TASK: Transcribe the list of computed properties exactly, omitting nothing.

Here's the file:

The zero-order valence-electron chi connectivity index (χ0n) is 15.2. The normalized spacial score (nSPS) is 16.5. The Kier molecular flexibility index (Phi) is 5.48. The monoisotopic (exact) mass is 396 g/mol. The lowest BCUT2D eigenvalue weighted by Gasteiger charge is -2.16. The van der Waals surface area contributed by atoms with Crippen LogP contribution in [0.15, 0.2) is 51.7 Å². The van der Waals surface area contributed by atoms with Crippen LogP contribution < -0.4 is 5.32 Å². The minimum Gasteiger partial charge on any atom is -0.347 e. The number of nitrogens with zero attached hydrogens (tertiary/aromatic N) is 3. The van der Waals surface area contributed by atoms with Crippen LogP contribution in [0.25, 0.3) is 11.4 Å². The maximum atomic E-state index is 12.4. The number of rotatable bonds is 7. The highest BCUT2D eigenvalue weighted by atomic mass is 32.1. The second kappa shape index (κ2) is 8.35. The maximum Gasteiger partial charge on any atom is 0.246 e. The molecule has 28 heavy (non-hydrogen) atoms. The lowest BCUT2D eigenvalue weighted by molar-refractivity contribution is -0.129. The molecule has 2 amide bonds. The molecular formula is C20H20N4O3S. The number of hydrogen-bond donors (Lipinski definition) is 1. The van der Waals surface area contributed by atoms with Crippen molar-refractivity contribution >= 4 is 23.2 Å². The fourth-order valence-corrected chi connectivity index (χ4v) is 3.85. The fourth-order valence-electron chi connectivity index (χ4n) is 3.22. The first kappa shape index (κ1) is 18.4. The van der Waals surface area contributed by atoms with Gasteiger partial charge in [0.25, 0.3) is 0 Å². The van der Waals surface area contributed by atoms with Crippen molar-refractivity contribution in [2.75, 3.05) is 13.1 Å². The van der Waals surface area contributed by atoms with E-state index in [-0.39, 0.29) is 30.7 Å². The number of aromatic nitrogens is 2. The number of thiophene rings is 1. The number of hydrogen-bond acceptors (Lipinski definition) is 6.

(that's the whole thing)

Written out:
The zero-order valence-electron chi connectivity index (χ0n) is 15.2. The normalized spacial score (nSPS) is 16.5. The Kier molecular flexibility index (Phi) is 5.48. The monoisotopic (exact) mass is 396 g/mol. The lowest BCUT2D eigenvalue weighted by Gasteiger charge is -2.16. The van der Waals surface area contributed by atoms with Crippen LogP contribution in [0.15, 0.2) is 51.7 Å². The van der Waals surface area contributed by atoms with Crippen LogP contribution < -0.4 is 5.32 Å². The minimum Gasteiger partial charge on any atom is -0.347 e. The number of nitrogens with zero attached hydrogens (tertiary/aromatic N) is 3. The van der Waals surface area contributed by atoms with Crippen LogP contribution in [0.25, 0.3) is 11.4 Å². The maximum atomic E-state index is 12.4. The number of rotatable bonds is 7. The highest BCUT2D eigenvalue weighted by atomic mass is 32.1. The second kappa shape index (κ2) is 8.35. The maximum Gasteiger partial charge on any atom is 0.246 e. The molecule has 28 heavy (non-hydrogen) atoms. The lowest BCUT2D eigenvalue weighted by molar-refractivity contribution is -0.129. The molecule has 2 amide bonds. The molecular formula is C20H20N4O3S. The number of hydrogen-bond donors (Lipinski definition) is 1. The van der Waals surface area contributed by atoms with Crippen molar-refractivity contribution >= 4 is 23.2 Å². The fourth-order valence-corrected chi connectivity index (χ4v) is 3.85. The fourth-order valence-electron chi connectivity index (χ4n) is 3.22. The first kappa shape index (κ1) is 18.4. The van der Waals surface area contributed by atoms with Gasteiger partial charge in [0.25, 0.3) is 0 Å². The van der Waals surface area contributed by atoms with Crippen molar-refractivity contribution in [2.75, 3.05) is 13.1 Å². The van der Waals surface area contributed by atoms with E-state index in [-0.39, 0.29) is 30.7 Å². The number of aromatic nitrogens is 2. The number of thiophene rings is 1. The number of hydrogen-bond acceptors (Lipinski definition) is 6.